I believe this question is best illustrated with a simple example. If I run

FunctionInterpolation[NIntegrate[a + b, {a, 0, 1}], {b, 0, 1}]

I get errors of the form

NIntegrate::inumr: The integrand a+b has evaluated to non-numerical values for all 
sampling points in the region with boundaries {{0,1}}.

So I guess Mathematica is evaluating the expression before plugging in values and trying to interpolate it. Admittedly the code does yield apparently correct results, so I could just turn off the error message and be done with it, but I'd like to address the root cause if possible. Is there some more correct way to do what I'm trying to do that would not spit out an error message in the first place?


1 Answer 1


You could define a function which is evaluated only when its argument is numeric :

int[b_?NumericQ] := NIntegrate[a + b, {a, 0, 1}]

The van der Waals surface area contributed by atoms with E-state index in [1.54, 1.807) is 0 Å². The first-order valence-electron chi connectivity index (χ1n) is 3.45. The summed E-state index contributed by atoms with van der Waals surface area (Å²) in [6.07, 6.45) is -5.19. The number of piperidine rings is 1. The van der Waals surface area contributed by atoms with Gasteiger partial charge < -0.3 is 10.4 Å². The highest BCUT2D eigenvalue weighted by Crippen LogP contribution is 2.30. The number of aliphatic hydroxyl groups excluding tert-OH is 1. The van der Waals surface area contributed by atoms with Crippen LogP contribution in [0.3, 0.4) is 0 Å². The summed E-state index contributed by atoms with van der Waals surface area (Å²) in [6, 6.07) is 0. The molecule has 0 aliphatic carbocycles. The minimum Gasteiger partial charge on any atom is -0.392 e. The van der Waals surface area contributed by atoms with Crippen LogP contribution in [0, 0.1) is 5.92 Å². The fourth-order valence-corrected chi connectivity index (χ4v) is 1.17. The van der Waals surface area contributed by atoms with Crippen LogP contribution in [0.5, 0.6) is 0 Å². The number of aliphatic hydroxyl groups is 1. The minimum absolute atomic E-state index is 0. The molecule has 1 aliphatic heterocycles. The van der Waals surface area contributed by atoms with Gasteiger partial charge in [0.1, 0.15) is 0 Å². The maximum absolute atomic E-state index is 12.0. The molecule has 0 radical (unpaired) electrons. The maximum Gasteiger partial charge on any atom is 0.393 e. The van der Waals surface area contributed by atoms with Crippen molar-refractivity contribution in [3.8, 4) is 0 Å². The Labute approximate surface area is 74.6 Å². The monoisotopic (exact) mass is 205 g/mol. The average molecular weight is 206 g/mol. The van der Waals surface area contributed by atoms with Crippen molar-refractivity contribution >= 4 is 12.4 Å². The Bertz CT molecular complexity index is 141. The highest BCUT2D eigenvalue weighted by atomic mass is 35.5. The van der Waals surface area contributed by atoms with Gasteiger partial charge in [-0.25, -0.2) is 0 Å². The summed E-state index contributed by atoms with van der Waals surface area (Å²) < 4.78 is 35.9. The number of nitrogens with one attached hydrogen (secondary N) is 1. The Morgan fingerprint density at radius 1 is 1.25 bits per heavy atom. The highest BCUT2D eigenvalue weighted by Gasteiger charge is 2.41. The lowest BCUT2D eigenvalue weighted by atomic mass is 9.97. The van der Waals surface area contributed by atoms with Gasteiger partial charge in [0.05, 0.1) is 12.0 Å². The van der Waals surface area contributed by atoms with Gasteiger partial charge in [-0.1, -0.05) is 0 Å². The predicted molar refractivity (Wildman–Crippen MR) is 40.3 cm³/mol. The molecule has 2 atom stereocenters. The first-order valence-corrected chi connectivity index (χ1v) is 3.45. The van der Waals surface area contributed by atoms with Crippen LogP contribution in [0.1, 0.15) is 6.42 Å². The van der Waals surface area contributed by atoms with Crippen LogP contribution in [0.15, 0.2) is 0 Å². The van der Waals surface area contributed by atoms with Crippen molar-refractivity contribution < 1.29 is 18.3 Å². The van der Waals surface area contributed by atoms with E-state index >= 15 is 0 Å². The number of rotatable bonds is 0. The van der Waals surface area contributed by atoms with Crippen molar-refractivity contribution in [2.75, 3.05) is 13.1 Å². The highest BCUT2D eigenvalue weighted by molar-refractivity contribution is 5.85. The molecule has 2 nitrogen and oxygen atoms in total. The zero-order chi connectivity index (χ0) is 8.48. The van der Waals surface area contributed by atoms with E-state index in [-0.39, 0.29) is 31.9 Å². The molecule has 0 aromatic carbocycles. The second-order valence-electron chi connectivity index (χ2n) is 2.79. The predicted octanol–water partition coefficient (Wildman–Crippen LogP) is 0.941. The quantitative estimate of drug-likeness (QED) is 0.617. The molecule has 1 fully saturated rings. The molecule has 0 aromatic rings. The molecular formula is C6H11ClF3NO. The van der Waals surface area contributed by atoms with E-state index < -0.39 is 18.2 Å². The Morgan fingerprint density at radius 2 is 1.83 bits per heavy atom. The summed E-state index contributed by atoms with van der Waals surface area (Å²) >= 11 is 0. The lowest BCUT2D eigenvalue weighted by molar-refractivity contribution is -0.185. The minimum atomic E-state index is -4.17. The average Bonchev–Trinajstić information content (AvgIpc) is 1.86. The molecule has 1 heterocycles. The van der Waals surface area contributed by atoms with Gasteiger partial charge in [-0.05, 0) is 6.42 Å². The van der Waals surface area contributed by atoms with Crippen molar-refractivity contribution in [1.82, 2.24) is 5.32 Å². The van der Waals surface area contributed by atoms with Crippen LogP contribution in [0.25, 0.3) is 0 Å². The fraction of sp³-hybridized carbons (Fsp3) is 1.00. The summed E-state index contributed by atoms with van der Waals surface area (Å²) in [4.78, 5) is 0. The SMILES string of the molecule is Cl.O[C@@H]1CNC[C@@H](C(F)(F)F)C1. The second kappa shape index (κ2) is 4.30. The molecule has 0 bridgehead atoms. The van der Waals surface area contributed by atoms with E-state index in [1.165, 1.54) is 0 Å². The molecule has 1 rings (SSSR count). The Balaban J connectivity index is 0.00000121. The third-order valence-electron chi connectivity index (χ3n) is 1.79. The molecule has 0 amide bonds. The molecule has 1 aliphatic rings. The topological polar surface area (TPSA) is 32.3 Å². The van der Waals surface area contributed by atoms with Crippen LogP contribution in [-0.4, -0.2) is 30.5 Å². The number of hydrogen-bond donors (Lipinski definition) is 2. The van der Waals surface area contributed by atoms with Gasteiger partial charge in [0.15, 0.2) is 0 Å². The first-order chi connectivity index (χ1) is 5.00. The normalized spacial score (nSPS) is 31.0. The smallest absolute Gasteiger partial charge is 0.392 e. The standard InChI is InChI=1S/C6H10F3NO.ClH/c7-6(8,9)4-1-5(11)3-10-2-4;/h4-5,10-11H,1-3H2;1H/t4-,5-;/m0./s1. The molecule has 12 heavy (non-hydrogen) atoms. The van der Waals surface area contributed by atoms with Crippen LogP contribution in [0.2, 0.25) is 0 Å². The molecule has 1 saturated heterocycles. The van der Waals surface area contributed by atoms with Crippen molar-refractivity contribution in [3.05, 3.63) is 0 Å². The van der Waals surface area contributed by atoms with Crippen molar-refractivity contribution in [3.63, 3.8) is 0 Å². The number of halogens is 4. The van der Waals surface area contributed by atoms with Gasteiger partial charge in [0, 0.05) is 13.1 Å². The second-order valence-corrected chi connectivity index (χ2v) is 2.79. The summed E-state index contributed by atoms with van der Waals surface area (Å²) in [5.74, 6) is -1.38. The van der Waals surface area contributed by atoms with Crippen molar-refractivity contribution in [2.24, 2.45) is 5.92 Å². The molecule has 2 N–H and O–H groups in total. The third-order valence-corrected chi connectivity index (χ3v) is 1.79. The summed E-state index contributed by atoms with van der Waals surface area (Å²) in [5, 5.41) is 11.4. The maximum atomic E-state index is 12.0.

FunctionInterpolation[int[b], {b, 0, 1}]

Here you can find a Wolfram support article explaining why NumericQ helps here and how to use it, in detail.

  • $\begingroup$ Ah, good idea, that could work. It'd be nice to avoid having to define a separate function, though. $\endgroup$
    – David Z
    Commented Jul 31, 2012 at 9:00
  • 4
    $\begingroup$ There is an article here support.wolfram.com/kb/3820 that helps explain why you should use NumericQ. $\endgroup$
    – Searke
    Commented Jul 31, 2012 at 19:19
  • $\begingroup$ Sadly the link to the aforementioned link is now broken. $\endgroup$
    – Corvus
    Commented Oct 9, 2017 at 4:09
  • $\begingroup$ @Corvus A quick search gives http://support.wolfram.com/kb/12502, possibly the same article. $\endgroup$ Commented Oct 9, 2017 at 6:30

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